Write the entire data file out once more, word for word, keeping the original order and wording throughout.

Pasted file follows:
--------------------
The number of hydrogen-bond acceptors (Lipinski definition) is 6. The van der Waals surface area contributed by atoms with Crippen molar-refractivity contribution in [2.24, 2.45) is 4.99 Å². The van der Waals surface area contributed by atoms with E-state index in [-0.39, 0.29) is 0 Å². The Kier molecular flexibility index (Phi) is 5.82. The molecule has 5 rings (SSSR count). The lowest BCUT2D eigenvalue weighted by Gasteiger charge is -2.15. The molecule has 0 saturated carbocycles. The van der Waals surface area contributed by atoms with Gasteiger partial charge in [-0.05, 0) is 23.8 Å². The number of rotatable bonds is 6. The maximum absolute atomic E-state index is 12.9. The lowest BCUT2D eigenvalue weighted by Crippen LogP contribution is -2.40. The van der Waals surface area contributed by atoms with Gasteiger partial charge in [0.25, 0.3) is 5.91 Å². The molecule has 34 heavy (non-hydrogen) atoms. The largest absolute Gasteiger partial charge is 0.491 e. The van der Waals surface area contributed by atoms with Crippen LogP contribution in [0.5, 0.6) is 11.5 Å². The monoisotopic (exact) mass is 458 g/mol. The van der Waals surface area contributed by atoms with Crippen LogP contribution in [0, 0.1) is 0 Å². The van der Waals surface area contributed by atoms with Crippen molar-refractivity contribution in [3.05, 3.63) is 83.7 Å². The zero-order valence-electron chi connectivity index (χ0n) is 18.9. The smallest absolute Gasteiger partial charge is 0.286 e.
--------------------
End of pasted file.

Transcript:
The number of hydrogen-bond acceptors (Lipinski definition) is 6. The van der Waals surface area contributed by atoms with Crippen molar-refractivity contribution in [2.24, 2.45) is 4.99 Å². The van der Waals surface area contributed by atoms with E-state index in [-0.39, 0.29) is 0 Å². The Kier molecular flexibility index (Phi) is 5.82. The molecule has 5 rings (SSSR count). The lowest BCUT2D eigenvalue weighted by Gasteiger charge is -2.15. The molecule has 0 saturated carbocycles. The van der Waals surface area contributed by atoms with Gasteiger partial charge in [-0.05, 0) is 23.8 Å². The number of rotatable bonds is 6. The maximum absolute atomic E-state index is 12.9. The lowest BCUT2D eigenvalue weighted by Crippen LogP contribution is -2.40. The van der Waals surface area contributed by atoms with Gasteiger partial charge in [0.25, 0.3) is 5.91 Å². The molecule has 34 heavy (non-hydrogen) atoms. The largest absolute Gasteiger partial charge is 0.491 e. The van der Waals surface area contributed by atoms with Crippen LogP contribution in [0.5, 0.6) is 11.5 Å². The monoisotopic (exact) mass is 458 g/mol. The van der Waals surface area contributed by atoms with Crippen LogP contribution in [0, 0.1) is 0 Å². The van der Waals surface area contributed by atoms with Crippen molar-refractivity contribution in [3.05, 3.63) is 83.7 Å². The zero-order valence-electron chi connectivity index (χ0n) is 18.9. The smallest absolute Gasteiger partial charge is 0.286 e.